The internet social media sites have lately been swamped with photos and videos of mass executions, raped women, severed heads and blood flowing like a river. A monster has been unleashed on the civilized world once again, but to be fair to Islam, this monster has been seen before. Among some of the many practitioners have been the ancient Greeks, Romans, Caananite cults, Medeival and Renaissance Christians (Yes, Catholics!), Turks, Mongols, Chinese, Japanese, Communists (in Laos, Cambodia, Vietnam, Soviet Union), etc.
Islam does seem to have a greater degree of recidivism, however.
In all of these episodic spasms of violence, it is not usually the civilization itself, but death cults that well up within them and sweep up many in much the same way ordinary people can find themselves easily swept up in a vigilante mob and doing what hours before would have been unthinkable. Much is the same in the latest spasm of satanic slaughter in the Middle East.
We are alarmed at the persecution of Christians, their wholesale slaughter, and that of rival Muslim sects as well. We are sickened at the sight of their slaughter and want to do something about it.
Beyond prayer and consciousness raising, what else can be done? The answer is military, but in a war-weary nation that actually helped precipitate this by the sudden withdrawal of our troops (creating the vacuum for ISIS) there is no political will or stomach for another fight. So the answer is what?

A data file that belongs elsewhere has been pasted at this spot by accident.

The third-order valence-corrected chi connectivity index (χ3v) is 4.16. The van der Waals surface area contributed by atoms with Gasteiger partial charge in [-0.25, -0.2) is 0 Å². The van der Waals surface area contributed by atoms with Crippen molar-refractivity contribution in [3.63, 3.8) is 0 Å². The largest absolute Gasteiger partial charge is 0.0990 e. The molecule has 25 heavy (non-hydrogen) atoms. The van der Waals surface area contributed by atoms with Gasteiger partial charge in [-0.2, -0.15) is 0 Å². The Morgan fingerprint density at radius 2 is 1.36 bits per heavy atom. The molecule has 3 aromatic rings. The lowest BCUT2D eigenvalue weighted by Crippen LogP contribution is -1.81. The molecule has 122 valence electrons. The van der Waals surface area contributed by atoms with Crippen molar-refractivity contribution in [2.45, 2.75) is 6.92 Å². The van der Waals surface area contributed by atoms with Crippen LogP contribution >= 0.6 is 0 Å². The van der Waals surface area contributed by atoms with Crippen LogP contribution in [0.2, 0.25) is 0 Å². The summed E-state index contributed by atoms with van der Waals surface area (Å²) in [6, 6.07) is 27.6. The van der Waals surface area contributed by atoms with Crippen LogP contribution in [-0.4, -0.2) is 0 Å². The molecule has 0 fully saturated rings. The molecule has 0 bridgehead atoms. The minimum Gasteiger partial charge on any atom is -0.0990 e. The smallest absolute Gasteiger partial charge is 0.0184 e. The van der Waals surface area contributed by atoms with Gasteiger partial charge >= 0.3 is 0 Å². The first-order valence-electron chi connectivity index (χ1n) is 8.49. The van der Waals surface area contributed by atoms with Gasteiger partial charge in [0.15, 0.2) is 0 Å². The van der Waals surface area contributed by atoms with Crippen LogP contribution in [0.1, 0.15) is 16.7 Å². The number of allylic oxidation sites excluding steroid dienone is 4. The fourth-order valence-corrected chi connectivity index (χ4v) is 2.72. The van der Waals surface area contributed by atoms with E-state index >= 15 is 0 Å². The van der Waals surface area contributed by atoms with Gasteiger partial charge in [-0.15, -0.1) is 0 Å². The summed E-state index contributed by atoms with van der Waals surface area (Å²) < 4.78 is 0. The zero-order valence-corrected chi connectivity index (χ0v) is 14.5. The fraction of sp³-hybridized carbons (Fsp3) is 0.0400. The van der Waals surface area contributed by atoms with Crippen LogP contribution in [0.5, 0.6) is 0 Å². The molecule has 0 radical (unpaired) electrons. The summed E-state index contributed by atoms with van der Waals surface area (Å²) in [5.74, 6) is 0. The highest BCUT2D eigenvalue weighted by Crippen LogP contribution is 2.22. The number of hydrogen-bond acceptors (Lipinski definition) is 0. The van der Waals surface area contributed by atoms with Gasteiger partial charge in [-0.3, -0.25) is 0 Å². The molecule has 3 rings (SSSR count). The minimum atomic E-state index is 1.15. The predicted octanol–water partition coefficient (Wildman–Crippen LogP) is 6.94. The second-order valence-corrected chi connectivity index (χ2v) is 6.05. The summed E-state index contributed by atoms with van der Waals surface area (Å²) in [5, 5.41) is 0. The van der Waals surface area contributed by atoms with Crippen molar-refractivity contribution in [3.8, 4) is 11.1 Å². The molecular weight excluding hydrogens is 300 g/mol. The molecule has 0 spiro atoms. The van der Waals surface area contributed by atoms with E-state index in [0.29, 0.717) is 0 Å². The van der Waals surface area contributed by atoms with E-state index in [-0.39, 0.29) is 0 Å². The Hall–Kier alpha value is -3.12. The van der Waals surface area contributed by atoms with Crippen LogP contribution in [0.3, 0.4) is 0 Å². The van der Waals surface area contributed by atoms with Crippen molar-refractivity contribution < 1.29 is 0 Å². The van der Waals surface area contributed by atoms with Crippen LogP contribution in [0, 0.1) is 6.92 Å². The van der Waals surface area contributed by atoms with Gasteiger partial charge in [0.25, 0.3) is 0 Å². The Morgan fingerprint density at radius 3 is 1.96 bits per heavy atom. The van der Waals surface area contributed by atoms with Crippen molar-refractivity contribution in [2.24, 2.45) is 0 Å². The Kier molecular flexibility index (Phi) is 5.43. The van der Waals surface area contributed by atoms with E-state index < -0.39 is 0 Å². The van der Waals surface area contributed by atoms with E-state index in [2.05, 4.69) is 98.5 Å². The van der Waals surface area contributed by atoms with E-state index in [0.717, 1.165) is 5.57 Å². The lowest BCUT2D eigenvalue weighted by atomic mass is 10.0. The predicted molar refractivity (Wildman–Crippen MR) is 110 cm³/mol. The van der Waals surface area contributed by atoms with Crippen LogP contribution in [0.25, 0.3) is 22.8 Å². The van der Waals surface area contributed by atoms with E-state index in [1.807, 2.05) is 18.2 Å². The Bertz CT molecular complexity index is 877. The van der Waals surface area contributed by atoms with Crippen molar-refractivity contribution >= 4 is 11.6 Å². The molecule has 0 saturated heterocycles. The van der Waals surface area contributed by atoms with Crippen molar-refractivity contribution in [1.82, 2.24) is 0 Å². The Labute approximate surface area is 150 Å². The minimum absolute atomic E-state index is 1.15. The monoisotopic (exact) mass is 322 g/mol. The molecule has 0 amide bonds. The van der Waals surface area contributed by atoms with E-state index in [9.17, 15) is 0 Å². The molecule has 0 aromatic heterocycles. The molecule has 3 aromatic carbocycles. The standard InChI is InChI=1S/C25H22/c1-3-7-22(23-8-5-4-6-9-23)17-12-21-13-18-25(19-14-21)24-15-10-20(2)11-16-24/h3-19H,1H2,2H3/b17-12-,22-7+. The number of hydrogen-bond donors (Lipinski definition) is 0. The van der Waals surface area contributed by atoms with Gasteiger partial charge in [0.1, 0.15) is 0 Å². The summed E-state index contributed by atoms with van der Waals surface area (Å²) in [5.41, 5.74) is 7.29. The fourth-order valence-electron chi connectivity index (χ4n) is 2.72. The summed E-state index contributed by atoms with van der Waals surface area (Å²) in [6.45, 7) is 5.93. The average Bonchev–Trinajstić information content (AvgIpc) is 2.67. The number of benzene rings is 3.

A steady diet of these photos will only produce compassion fatigue, the genesis of which is illustrated in the Venn diagram below:
Moreover, there is a legitimate debate about the potentially voyeuristic participation in such atrocity and its effects on the psyche and soul. Such imagery becomes like pornography in requiring ever greater thresholds of depravity depicted in order to elicit arousal. This occurred with the nightly news images during the Vietnam War, which had no greater degree of atrocity than other wars, as the historical record continues to bear. Eventually we became outraged, then numbed, then seized with the desire to move on.
Teddy Kennedy led the defunding, we declared victory and came home. This created the vacuum for Pol Pot and his slaughter of over three million humans in just a few short years. In Iraq, history is repeating itself, and the question is what do we do with these images?
On FaceBook I have joined Deacon Greg Kandra in declaring that I will unfriend anyone who posts these images. I don’t need them on a daily basis, and their abundance will merely desensitize me. In just a few short weeks I have already lost the ability to feel shock and horror. It’s becoming just more of the same, and that’s the real shock and horror.
In a recent blog post, Fr. Dwight Longnecker declared that we dare not look away. I disagree. The real danger is incurring the fate of Lots’ wife, of turning to stone for having looked back.
If we truly care, we’ll act. We’ll actually DO something. That will begin with electing new national leadership and rebuilding our military. Death cults have only ever been stopped by military force, and this one is no exception. However, maintaining our edge means not looking on the horror with unfiltered gaze.
That’s the challenge.